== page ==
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New findings made by SA researchers in Antarctica

Researchers who returned from a recent expedition to Antarctica say they are closer to learning more about climate change.

FILE: A frozen section of the Ross Sea at the Scott Base in Antarctica. Picture: AFP.

CAPE TOWN - Researchers who returned from a recent expedition to Antarctica say they are closer to learning more about climate change.

The crew made the long trip back from the frozen continent on the SA Agulhas II following a two and a half month research expedition.

Researchers made several new findings, such as noting Emperor Penguins foraging further than has yet been recorded, and the fact that this summer has been the second warmest in Antarctica in the past decade.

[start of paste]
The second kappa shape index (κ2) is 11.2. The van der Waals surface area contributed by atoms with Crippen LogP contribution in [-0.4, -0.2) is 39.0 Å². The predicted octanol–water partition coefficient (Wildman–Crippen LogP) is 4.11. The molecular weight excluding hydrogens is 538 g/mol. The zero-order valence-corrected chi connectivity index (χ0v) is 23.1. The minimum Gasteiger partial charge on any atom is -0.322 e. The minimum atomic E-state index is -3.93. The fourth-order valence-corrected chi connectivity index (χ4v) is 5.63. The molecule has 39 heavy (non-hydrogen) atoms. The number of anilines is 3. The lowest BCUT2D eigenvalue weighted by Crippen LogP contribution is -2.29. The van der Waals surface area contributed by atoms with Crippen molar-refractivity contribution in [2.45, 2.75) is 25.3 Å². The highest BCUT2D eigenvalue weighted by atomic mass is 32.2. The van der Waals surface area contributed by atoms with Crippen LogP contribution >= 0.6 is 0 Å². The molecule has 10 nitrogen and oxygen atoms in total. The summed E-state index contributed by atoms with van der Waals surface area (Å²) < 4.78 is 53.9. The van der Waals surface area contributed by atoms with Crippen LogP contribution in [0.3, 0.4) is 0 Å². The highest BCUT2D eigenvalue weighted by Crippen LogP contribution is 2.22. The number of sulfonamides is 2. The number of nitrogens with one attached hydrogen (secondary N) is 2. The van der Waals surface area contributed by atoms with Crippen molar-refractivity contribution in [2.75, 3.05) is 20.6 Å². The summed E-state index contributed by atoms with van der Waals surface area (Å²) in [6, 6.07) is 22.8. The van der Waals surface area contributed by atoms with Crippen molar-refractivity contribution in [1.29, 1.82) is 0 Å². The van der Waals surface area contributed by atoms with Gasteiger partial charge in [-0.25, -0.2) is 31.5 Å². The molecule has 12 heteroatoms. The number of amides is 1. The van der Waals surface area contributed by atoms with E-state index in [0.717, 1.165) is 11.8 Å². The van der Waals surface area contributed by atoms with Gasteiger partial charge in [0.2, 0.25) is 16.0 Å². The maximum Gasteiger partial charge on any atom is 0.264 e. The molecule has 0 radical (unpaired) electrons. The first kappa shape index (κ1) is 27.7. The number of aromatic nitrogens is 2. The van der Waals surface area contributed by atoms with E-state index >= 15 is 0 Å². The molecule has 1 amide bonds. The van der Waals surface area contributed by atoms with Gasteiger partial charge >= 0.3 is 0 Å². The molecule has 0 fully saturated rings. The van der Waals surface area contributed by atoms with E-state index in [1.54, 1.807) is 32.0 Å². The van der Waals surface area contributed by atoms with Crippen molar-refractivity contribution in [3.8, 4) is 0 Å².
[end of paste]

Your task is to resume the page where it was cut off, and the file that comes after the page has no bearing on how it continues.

Chief scientist Ian Meiklejohn, who studied land forms, says it's still too soon to make any conclusions about these observations.

“If we carry on monitoring for a long time, we’ll be able to determine what trends there are in the climate and how different life forms are evolving in Antarctica.”

Cosmic ray engineer David Malan, who ensured all the instruments worked, says the adverse weather condition was one of the biggest challenges the crew faced.

The scientific findings from the expedition will be analysed and fed into an international monitoring network that does critical research on climate change.

(Edited by Shimoney Regter)

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